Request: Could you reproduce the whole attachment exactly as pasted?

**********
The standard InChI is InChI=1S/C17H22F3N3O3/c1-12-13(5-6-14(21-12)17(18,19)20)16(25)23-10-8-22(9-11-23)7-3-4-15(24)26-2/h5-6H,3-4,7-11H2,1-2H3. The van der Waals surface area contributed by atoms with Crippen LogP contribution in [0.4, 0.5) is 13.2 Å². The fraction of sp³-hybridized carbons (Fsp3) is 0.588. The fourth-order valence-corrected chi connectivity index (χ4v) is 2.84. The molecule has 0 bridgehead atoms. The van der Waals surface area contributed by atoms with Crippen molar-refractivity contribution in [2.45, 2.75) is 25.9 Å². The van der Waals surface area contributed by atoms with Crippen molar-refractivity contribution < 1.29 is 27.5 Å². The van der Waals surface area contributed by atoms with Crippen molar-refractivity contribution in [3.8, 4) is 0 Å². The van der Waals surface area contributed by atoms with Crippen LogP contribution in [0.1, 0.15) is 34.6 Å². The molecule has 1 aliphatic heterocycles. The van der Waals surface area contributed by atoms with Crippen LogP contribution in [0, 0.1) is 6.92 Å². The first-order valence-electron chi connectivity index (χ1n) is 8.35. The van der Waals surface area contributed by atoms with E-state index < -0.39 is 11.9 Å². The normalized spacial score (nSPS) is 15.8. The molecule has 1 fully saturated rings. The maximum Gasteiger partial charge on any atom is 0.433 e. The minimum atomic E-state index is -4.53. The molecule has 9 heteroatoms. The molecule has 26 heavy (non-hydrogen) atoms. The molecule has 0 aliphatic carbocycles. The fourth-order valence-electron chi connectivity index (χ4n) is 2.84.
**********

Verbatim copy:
The standard InChI is InChI=1S/C17H22F3N3O3/c1-12-13(5-6-14(21-12)17(18,19)20)16(25)23-10-8-22(9-11-23)7-3-4-15(24)26-2/h5-6H,3-4,7-11H2,1-2H3. The van der Waals surface area contributed by atoms with Crippen LogP contribution in [0.4, 0.5) is 13.2 Å². The fraction of sp³-hybridized carbons (Fsp3) is 0.588. The fourth-order valence-corrected chi connectivity index (χ4v) is 2.84. The molecule has 0 bridgehead atoms. The van der Waals surface area contributed by atoms with Crippen molar-refractivity contribution in [2.45, 2.75) is 25.9 Å². The van der Waals surface area contributed by atoms with Crippen molar-refractivity contribution < 1.29 is 27.5 Å². The van der Waals surface area contributed by atoms with Crippen molar-refractivity contribution in [3.8, 4) is 0 Å². The van der Waals surface area contributed by atoms with Crippen LogP contribution in [0.1, 0.15) is 34.6 Å². The molecule has 1 aliphatic heterocycles. The van der Waals surface area contributed by atoms with Crippen LogP contribution in [0, 0.1) is 6.92 Å². The first-order valence-electron chi connectivity index (χ1n) is 8.35. The van der Waals surface area contributed by atoms with E-state index < -0.39 is 11.9 Å². The normalized spacial score (nSPS) is 15.8. The molecule has 1 fully saturated rings. The maximum Gasteiger partial charge on any atom is 0.433 e. The minimum atomic E-state index is -4.53. The molecule has 9 heteroatoms. The molecule has 26 heavy (non-hydrogen) atoms. The molecule has 0 aliphatic carbocycles. The fourth-order valence-electron chi connectivity index (χ4n) is 2.84.